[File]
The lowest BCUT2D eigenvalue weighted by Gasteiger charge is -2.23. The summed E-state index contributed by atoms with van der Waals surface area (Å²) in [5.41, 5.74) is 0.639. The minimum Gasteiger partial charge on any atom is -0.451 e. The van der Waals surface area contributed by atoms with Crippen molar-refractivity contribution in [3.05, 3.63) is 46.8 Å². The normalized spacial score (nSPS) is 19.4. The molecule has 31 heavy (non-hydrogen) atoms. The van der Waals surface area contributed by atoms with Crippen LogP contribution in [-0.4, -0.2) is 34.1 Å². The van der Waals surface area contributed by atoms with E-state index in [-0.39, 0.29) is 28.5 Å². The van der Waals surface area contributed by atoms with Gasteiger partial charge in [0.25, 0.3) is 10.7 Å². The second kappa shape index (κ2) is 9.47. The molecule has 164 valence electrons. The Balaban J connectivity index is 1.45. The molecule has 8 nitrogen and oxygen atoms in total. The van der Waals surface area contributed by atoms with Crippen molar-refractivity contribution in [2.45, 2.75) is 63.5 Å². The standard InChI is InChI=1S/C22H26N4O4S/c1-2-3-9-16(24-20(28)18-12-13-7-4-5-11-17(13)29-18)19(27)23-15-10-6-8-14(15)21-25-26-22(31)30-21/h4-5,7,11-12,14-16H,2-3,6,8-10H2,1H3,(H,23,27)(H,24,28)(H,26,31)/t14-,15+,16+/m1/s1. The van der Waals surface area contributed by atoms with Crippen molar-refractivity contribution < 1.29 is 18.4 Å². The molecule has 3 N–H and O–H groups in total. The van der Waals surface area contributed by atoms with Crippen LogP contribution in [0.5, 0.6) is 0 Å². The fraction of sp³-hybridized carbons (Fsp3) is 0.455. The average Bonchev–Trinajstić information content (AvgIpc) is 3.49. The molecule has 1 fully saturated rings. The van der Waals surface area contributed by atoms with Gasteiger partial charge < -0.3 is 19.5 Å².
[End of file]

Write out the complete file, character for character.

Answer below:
The lowest BCUT2D eigenvalue weighted by Gasteiger charge is -2.23. The summed E-state index contributed by atoms with van der Waals surface area (Å²) in [5.41, 5.74) is 0.639. The minimum Gasteiger partial charge on any atom is -0.451 e. The van der Waals surface area contributed by atoms with Crippen molar-refractivity contribution in [3.05, 3.63) is 46.8 Å². The normalized spacial score (nSPS) is 19.4. The molecule has 31 heavy (non-hydrogen) atoms. The van der Waals surface area contributed by atoms with Crippen LogP contribution in [-0.4, -0.2) is 34.1 Å². The van der Waals surface area contributed by atoms with E-state index in [-0.39, 0.29) is 28.5 Å². The van der Waals surface area contributed by atoms with Gasteiger partial charge in [0.25, 0.3) is 10.7 Å². The second kappa shape index (κ2) is 9.47. The molecule has 164 valence electrons. The Balaban J connectivity index is 1.45. The molecule has 8 nitrogen and oxygen atoms in total. The van der Waals surface area contributed by atoms with Crippen molar-refractivity contribution in [2.45, 2.75) is 63.5 Å². The standard InChI is InChI=1S/C22H26N4O4S/c1-2-3-9-16(24-20(28)18-12-13-7-4-5-11-17(13)29-18)19(27)23-15-10-6-8-14(15)21-25-26-22(31)30-21/h4-5,7,11-12,14-16H,2-3,6,8-10H2,1H3,(H,23,27)(H,24,28)(H,26,31)/t14-,15+,16+/m1/s1. The van der Waals surface area contributed by atoms with Crippen molar-refractivity contribution < 1.29 is 18.4 Å². The molecule has 3 N–H and O–H groups in total. The van der Waals surface area contributed by atoms with Crippen LogP contribution in [0.5, 0.6) is 0 Å². The fraction of sp³-hybridized carbons (Fsp3) is 0.455. The average Bonchev–Trinajstić information content (AvgIpc) is 3.49. The molecule has 1 fully saturated rings. The van der Waals surface area contributed by atoms with Gasteiger partial charge < -0.3 is 19.5 Å².